Freedoms & Responsibilities
By: Nadine Wellwood
Have you ever considered the impact of your own actions and the impact of those actions not only on yourself but on others?
I was asked to write an article for this edition of the magazine about Responsibility, and when I accepted the task it was certainly my intention to write about the many responsibilities of each of the parties involved in the Exempt Market; the responsibilities of market participants like the Exempt Market Dealer, the Dealing Representative, the product provider (Issuer), and Securities Regulators.
As I sat down to put pen to paper what repeatedly came up for me again and again was not the role of these industry members but the role and responsibilities of us as individual investors, and the consequences of the decisions we as investors make not only to our own lives, but to the lives of everyone around us. I decided to change my focus and discuss what I feel is more reflective of the real issues that surrounds the Exempt Market and what needs to be discussed in a more public forum as it is not only imperative that the issue be raised but that its importance and significance to us as a free society be openly acknowledged.
Everything we do comes with risks; driving your car, walking across the street, choosing to eat poorly, not getting enough exercise, smoking. The list is endless. Risks are impossible to escape. Everywhere we turn someone has an opinion as to what you should do or should not do. This too is impossible to escape. But ultimately the choices you make should belong to you. You are of sound mind and judgment and with the freedom to determine our own direction and lot in life, and accept the consequences.
As adults we are free to make our own decisions, as children we are told what we can or cannot do. So every time you find yourself pointing the finger at someone else or saying ‘someone should do something about that’ ask yourself how you are behaving? Are you inadvertently admitting that you are not capable of making your own decisions and are you relying on others to tell you what you can and cannot do? Then consider the implications of your actions on others. Would you like some authority figure to implicitly remove your ability to make your own decisions that enable you to act in your own best interest? Your freedom to make choices is then replaced with another’s opinion of what is best for you; something that may well become a hard and fast law that now we all must follow.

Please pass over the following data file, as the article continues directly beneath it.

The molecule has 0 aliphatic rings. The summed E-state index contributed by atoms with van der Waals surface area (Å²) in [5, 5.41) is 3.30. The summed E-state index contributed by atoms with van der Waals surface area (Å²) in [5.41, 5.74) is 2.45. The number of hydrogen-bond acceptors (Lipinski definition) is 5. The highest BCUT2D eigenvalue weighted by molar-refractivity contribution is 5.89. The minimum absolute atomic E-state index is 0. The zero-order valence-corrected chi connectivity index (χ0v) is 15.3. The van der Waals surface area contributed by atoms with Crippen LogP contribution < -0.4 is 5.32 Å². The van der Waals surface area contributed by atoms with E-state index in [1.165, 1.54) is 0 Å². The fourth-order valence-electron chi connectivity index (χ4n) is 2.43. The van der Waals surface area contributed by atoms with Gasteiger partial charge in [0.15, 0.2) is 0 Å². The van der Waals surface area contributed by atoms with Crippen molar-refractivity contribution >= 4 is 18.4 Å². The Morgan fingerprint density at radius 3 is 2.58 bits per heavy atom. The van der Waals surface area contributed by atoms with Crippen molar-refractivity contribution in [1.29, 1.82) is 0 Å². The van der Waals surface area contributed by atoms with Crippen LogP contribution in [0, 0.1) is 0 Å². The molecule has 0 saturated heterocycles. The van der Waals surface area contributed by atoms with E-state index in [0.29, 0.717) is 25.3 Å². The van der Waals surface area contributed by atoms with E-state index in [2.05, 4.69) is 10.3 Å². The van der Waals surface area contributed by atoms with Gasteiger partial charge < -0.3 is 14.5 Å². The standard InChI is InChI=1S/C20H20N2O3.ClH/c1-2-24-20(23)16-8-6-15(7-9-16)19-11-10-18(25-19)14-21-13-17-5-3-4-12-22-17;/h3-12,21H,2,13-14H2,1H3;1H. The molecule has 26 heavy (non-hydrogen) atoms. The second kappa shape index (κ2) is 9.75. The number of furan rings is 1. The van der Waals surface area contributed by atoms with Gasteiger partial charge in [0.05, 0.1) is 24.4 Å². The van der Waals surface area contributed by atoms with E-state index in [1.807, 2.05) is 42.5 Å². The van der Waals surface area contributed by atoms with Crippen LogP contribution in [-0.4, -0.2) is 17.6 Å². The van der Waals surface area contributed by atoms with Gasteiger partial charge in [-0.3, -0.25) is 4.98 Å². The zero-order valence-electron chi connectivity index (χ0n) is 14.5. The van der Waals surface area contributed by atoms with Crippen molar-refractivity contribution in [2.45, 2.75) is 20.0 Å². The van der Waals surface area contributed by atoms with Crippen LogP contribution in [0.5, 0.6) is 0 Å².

The freedom to determine our own direction and fate in life is definitely being challenged today and as we look around for someone else to blame, it becomes evident that we are holding the mirror in our own hands.
Now please do not think that I am dismissing or undermining those people who have incurred losses or have legitimate claims of fraud, or have been misrepresented, etc. In fact, those people who are responsible for knowingly defrauding someone of their hard earned assets should be punished and criminally prosecuted without exception.
Today there are many people who are debating about the usefulness, the relevance, or the legitimacy of the Exempt Market. But the private capital markets (the Exempt Market included) are the foundation of what this country and many other great countries were built upon; the rights of individuals to associate and to pursue a better life for their family and friends.
The Exempt Market is under significant threat, largely by a small number of groups and individuals. This is a significant concern for industry members and investors alike, for if the private capital markets disappear so does a little more of our personal freedom.
The fight for freedom is ongoing, and today more than ever in the history of recent times, faces the greatest threat. Every attack on the Exempt Market is an attack on our freedom and our rights to speak, think, and act on our own behalf and for the betterment of our own lives.
No one person wishes to be singled out or to be the lone wolf. But who, if not I, if not you, is going to stand up and speak out. With great concern of repudiation I am going to make an effort to do just that. Many of the underlying issues as it relates to the Exempt Market are issues that relate to responsibility, but more explicitly, it relates to freedom. We all have our role to play, that of advisor, issuer, investor, etc., and we all need to accept the responsibilities that come with each of these roles. In doing so, we maintain and preserve our freedoms.